The fallen Franco-Belgian bank Dexia said today it had finalised the sale of a 90% stake in its Luxembourg unit to a Qatari investment fund.
"Precision Capital, a Qatari investment group, will acquire 90% of Dexia's stake in Banque Internationale Luxembourg," Dexia said in a statement.
It added that the state of Luxembourg will acquire the remaining 10% as part of the deal.
"The transaction price for the stake of Dexia in Banque Internationale Luxembourg is €730m,'' it said.
It also said that the closing of the deal was still subject to regulatory approval, including from the European Commission which opened an in-depth probe into the sale on Tuesday.
The transaction includes BIL's retail banking operations, with the asset management and investment arms remaining in Dexia's hands.
First bailed out in 2008 at the height of the global financial crisis, Dexia could not cope with the turmoil of the euro zone debt quagmire and in October, France, Belgium and Luxembourg stepped in to wind up the bank and restructure or sell off viable operations. Plans to sell off Dexia BIL's retail operations to the Qatari fund were announced in November.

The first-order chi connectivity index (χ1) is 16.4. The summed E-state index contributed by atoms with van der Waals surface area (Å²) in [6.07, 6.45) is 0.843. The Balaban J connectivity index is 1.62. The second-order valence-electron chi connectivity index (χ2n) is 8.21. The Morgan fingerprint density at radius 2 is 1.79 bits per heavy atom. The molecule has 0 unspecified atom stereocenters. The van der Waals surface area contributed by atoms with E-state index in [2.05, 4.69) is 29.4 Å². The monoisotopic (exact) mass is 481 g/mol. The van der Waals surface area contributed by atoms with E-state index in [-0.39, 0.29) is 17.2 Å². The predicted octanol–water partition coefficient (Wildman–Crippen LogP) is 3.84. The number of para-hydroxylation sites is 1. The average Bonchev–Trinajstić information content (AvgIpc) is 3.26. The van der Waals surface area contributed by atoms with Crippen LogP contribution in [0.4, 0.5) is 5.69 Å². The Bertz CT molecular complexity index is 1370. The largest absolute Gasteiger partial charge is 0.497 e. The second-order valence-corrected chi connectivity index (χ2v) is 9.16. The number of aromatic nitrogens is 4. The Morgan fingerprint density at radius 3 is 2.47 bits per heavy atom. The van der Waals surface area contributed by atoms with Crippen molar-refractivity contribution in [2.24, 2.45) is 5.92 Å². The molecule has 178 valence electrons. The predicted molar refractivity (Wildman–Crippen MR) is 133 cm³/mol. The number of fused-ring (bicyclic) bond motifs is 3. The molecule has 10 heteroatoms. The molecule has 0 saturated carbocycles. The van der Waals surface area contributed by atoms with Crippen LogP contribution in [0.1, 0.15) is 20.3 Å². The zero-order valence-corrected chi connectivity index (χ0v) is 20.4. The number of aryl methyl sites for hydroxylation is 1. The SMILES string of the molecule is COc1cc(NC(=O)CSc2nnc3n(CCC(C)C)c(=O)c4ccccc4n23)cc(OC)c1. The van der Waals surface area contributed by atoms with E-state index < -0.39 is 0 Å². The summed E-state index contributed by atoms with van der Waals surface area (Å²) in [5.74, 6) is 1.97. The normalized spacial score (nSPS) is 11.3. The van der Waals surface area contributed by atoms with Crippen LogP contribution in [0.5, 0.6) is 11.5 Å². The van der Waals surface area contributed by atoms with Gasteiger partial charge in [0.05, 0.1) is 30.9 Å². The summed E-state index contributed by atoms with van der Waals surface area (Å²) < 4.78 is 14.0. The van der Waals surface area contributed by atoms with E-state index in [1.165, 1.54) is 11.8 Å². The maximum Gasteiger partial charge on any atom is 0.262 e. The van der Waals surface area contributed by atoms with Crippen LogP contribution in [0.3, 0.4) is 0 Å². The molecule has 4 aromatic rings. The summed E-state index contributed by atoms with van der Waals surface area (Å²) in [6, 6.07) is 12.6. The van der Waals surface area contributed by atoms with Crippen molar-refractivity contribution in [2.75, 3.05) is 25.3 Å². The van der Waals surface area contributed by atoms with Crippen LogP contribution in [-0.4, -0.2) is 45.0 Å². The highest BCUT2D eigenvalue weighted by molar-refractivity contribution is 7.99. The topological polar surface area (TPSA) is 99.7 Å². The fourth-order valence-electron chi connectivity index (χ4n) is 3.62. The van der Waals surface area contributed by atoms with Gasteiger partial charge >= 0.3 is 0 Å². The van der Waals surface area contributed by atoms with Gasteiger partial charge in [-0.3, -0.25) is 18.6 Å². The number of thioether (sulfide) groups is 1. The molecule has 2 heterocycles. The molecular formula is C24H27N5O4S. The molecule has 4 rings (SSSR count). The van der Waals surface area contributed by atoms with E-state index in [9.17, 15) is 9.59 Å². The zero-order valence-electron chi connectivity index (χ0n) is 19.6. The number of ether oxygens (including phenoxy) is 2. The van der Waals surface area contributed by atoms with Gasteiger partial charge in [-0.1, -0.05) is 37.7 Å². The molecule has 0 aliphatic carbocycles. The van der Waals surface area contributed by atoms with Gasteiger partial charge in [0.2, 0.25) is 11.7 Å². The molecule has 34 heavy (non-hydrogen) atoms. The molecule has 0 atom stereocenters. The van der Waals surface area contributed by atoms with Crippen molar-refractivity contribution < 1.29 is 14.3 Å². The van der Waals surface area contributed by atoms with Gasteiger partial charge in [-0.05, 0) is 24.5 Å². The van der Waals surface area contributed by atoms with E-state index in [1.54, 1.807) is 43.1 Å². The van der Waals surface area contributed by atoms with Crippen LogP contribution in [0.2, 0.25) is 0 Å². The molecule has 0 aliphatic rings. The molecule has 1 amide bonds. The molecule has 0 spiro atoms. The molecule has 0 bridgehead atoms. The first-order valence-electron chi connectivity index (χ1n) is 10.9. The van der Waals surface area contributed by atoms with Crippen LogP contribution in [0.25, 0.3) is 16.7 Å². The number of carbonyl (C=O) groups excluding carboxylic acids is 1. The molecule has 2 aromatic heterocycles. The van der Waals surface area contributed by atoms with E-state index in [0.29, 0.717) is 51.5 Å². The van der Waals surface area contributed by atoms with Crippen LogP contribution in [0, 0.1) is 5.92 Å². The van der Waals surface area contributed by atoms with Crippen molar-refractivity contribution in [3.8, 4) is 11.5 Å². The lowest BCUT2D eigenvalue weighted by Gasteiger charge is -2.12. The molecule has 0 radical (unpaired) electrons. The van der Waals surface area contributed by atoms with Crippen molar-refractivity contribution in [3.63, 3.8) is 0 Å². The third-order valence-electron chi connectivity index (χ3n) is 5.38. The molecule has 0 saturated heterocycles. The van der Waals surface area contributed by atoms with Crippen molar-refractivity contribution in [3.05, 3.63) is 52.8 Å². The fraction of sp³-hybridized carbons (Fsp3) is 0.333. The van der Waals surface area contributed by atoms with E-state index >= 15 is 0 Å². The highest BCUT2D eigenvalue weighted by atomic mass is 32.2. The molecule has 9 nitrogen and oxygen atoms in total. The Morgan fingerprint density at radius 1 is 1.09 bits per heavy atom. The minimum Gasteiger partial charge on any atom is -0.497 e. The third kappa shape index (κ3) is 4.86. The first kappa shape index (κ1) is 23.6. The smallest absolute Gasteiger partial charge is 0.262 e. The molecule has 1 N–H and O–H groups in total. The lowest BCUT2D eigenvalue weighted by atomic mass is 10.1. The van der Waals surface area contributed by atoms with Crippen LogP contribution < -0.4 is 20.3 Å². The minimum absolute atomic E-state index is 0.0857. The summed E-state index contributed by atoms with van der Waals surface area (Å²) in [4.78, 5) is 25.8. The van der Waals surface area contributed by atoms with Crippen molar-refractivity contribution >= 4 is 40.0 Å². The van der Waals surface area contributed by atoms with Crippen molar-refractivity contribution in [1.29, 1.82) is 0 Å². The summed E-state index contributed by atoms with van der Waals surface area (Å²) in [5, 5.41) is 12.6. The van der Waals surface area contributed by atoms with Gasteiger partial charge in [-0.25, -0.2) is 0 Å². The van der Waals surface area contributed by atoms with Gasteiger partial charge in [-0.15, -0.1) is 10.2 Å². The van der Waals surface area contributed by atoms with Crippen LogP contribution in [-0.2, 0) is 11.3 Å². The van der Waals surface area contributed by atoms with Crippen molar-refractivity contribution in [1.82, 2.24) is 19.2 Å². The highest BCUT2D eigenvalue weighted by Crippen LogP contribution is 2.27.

Dexia said the transaction would result in BIL having "a strong capital position at closing corresponding to a 9% Common Equity Tier 1 ratio under Basel III." European banks are required to meet that global regulatory standard for capital adequacy by the end of June.
On Tuesday, the European Commission said it was launching an in-depth probe into the sale to verify whether it has been "conducted on market conditions and therefore does not contain any state aid element."
"Given that the proposed sale is the result of exclusive negotiations with one private investor, the Commission has opened an in-depth investigation to assess whether the price of the transaction" is in line with its market valuation, it said in a statement.
In December, the European Commission gave the governments three months to come up with a restructuring plan, or a liquidation plan if Dexia does not prove to be viable.
The Commission gave temporary approval to state guarantees of up to €45 billion. The three countries initially wanted €90m in guarantees. It said the guarantees were unlikely to be in line with EU single market rules but were necessary in order to preserve the financial stability of the member states concerned.